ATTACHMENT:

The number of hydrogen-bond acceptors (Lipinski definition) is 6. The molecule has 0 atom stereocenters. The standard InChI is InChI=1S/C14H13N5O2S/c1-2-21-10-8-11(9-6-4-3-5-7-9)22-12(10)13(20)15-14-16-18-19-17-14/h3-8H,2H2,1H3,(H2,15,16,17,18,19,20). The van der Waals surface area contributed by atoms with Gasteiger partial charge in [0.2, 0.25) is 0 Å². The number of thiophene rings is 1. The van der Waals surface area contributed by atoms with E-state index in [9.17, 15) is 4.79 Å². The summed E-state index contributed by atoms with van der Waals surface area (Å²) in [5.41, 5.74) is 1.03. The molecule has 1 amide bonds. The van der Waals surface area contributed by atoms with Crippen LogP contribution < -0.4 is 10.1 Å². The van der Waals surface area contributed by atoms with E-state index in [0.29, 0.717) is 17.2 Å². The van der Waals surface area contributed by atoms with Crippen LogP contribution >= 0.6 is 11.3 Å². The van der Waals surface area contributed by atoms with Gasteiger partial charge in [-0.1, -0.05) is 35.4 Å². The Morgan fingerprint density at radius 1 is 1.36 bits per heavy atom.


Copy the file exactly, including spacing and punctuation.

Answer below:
The number of hydrogen-bond acceptors (Lipinski definition) is 6. The molecule has 0 atom stereocenters. The standard InChI is InChI=1S/C14H13N5O2S/c1-2-21-10-8-11(9-6-4-3-5-7-9)22-12(10)13(20)15-14-16-18-19-17-14/h3-8H,2H2,1H3,(H2,15,16,17,18,19,20). The van der Waals surface area contributed by atoms with Gasteiger partial charge in [0.2, 0.25) is 0 Å². The number of thiophene rings is 1. The van der Waals surface area contributed by atoms with E-state index in [9.17, 15) is 4.79 Å². The summed E-state index contributed by atoms with van der Waals surface area (Å²) in [5.41, 5.74) is 1.03. The molecule has 1 amide bonds. The van der Waals surface area contributed by atoms with Crippen LogP contribution < -0.4 is 10.1 Å². The van der Waals surface area contributed by atoms with E-state index in [0.29, 0.717) is 17.2 Å². The van der Waals surface area contributed by atoms with Crippen LogP contribution >= 0.6 is 11.3 Å². The van der Waals surface area contributed by atoms with Gasteiger partial charge in [-0.1, -0.05) is 35.4 Å². The Morgan fingerprint density at radius 1 is 1.36 bits per heavy atom.